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Times Colonist anchor tenant in mixed-use redevelopment

The new owners of the Times Colonist building have unveiled plans for a mixed-use development on the site. The Times Colonist will remain as its anchor tenant. Merchant House Capital, which has closed the deal on the property at 2621 Douglas St.
The Times Colonist building at 2621 Douglas St.

The new owners of the Times Colonist building have unveiled plans for a mixed-use development on the site. The Times Colonist will remain as its anchor tenant.

Merchant House Capital, which has closed the deal on the property at 2621 Douglas St., intends to reconfigure the existing building into an “urban campus-style mixed-use environment” that will eventually feature residential units at the rear of the site.

David Fullbrook, chief executive of Merchant House, said in a concept called TC Evolution, the newspaper site will be remade over the next five years.

Fullbrook was behind the recent conversion of the Dominion Hotel on Yates Street into an apartment building.

“Part of our plan is to try and do a similar thing, but on a bigger scale,” he said.

“We have a cool building with a unique heritage and we want to cultivate that and we will try and distinguish ourselves from all the other product in the market by showcasing the authenticity of this important building.”

Fullbrook said he believes the newspaper office is a cornerstone of what will eventually emerge.

“Part of the attraction to this building is the culture of the building, its history, its importance to the city of Victoria, and a lot of that is keyed into the Times Colonist operations here,” Fullbrook said.

Merchant has signed a long-term deal with the newspaper, he said.

“It’s a lot more cost effective to retain a tenant that you value than it is to go and find a tenant you don’t have a relationship with.

“Retaining the Times Colonist and Sprott Shaw [College] in the building was always a vision of ours. Because of the volume of space, we have the ability to move tenants into swing space or permanent space and renovate behind them for new tenants — it’s all very achievable.”

Times Colonist editor-in-chief Dave Obee called the sale a good deal for both the neighbourhood and the paper. “We run a newspaper, not a building-development company. The building should be in the hands of a company that can maximize the value,” he said.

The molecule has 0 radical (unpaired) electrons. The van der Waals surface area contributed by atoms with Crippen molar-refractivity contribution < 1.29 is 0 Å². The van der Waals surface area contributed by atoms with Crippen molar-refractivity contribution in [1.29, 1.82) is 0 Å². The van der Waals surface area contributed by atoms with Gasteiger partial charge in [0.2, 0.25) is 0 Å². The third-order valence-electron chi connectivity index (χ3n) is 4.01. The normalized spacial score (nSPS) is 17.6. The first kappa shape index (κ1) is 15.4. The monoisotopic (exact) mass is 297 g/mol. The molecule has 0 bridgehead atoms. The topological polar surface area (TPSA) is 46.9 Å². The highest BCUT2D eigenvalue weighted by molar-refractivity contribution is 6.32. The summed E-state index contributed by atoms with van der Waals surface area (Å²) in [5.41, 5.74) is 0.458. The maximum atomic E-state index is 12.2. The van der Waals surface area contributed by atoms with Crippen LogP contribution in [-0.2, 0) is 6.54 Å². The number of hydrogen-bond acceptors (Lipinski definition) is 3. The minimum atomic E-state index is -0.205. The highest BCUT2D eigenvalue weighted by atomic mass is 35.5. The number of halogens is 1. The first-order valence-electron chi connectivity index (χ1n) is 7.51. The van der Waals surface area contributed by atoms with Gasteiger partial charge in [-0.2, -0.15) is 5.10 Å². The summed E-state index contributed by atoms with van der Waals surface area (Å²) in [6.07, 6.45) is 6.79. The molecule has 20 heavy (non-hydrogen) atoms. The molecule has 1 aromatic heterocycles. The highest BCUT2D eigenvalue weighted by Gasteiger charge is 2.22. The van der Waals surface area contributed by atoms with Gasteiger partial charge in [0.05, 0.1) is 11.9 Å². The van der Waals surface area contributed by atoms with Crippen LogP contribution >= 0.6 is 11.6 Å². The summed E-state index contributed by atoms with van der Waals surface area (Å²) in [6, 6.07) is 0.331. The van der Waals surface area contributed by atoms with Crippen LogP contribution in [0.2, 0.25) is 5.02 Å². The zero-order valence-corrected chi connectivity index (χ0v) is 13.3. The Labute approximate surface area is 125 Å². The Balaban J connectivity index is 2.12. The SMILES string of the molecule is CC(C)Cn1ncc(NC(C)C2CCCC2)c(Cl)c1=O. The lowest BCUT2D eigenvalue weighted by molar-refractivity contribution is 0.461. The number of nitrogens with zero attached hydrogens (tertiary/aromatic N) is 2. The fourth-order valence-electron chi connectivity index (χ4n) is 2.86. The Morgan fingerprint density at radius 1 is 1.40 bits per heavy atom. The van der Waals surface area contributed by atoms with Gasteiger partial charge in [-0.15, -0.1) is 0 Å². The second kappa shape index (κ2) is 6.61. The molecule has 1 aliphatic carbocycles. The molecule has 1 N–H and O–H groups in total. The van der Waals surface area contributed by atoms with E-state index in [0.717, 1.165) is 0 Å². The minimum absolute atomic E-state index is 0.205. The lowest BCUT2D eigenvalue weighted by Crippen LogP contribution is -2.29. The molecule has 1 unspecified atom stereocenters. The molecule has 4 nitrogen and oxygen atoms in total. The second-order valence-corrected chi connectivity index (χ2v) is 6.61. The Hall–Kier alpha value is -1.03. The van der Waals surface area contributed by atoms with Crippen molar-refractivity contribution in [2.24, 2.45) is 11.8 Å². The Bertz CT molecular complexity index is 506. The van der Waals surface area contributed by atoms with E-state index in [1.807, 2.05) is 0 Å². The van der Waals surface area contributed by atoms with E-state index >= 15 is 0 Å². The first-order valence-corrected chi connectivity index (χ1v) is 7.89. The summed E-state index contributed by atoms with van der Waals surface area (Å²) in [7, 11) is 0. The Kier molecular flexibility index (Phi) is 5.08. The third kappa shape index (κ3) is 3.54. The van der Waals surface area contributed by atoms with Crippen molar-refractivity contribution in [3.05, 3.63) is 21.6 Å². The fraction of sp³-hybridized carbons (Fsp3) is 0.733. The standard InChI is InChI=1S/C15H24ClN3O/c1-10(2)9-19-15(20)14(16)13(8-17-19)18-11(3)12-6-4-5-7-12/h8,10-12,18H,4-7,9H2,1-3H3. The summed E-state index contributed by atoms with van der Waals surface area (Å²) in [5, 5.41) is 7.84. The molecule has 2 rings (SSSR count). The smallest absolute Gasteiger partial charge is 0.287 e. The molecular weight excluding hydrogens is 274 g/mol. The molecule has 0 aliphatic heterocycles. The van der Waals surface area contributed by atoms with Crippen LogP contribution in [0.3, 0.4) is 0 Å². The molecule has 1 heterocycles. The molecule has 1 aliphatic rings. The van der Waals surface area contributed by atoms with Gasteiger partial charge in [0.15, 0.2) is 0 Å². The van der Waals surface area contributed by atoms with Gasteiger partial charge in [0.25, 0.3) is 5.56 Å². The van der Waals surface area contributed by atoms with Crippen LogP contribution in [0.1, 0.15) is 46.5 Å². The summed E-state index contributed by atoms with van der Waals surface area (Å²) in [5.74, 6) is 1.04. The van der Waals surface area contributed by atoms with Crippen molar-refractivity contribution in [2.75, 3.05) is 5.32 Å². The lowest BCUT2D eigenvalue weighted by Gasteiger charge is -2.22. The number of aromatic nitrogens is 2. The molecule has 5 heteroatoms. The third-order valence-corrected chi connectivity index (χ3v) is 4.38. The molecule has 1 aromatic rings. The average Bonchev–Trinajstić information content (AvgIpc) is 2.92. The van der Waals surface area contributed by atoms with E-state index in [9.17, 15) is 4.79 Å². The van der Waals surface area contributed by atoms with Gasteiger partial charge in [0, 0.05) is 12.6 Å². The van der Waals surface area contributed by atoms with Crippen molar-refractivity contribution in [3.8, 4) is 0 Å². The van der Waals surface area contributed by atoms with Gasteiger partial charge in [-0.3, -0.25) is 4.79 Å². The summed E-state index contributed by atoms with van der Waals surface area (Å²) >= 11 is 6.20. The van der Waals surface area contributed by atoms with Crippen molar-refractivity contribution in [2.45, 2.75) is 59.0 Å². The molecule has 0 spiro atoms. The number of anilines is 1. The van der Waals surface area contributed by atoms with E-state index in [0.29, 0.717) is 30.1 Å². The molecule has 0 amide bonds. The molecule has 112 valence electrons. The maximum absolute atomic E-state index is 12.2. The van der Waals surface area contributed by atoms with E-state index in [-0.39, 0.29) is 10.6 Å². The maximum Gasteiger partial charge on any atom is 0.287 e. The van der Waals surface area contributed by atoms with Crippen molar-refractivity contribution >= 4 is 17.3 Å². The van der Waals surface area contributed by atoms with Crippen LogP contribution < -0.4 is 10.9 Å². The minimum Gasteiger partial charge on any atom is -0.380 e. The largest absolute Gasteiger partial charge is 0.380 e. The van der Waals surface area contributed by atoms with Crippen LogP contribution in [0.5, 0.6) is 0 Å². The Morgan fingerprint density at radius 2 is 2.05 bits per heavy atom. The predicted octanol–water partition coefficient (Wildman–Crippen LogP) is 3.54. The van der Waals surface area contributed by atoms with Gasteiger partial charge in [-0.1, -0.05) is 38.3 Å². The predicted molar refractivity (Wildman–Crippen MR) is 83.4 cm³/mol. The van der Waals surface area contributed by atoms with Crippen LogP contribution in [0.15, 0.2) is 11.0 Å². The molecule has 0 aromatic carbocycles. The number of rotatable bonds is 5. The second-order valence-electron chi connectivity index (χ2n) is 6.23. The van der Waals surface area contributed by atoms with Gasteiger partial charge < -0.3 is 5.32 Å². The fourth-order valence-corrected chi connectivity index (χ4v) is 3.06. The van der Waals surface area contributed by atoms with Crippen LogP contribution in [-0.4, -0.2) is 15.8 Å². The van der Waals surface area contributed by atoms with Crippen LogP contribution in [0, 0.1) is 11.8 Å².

“For years, we have leased some of our free space to a variety of companies and government agencies. We were never able to find tenants for all of the empty space. At the same time, the building has been aging, and it needs a renewal.”

The Times Colonist building is 45 years old, and was built to house two newspapers — the Daily Colonist and Victoria Times.

“Those newspapers merged in 1980, creating empty space,” said Obee. “Over the years since then, technological change has revolutionized the way newspapers are produced, so our staff is much smaller than it was in 1980.

“The Times Colonist will remain in this building as a long-term tenant,” said Obee. “We are looking forward to many more years at 2621 Douglas.”

There will be an extensive renovation. Fullbrook said the plan is to have a glass atrium that will bisect the existing structure. There will be street-level retail and 120,000 square feet of office space.

Merchant intends to establish a roof-top space with a restaurant or café, while the existing print building — an extension that was added to the main building a quarter-century ago — could, over the longer term, become commercial or entertainment space.

Fullbrook said Merchant’s initial drawings of the property, which include a residential tower in the back parking lot, do not necessarily reflect what the finished TC Evolution will look like.

The company is planning a residential component, but the drawings are only to determine what density could look like on the site.

“They are not architectural examples of what the finished iteration would be. We did three or four massing studies trying to determine what certain densities would look like on the site,” he said. “Residential is a little bit down the road.”

Over the next 60 days, Merchant intends to start marketing the available lease space, and in the next 18 months it will start renovating. Fullbrook estimates the planning and renovation of the existing building will take three years, during which time a master plan for the residential component will be developed.

Merchant expects the integration of residential will be completed within five years.

Fullbrook said the project could act as an alternative for businesses that are looking for renovated space with high ceilings, large floor plans — each floor of the Times Colonist building has about 40,000 square feet — and a variety of amenities on site that could eventually include a brewery, taphouse, distillery and performance space.

Fullbrook said there is a gap in the market they expect to fill. “There is demand for higher quality office space than what is currently available outside of the Class A stuff being done now,” he said. “Seventy per cent of the market is Class B and most of that is not in great shape.”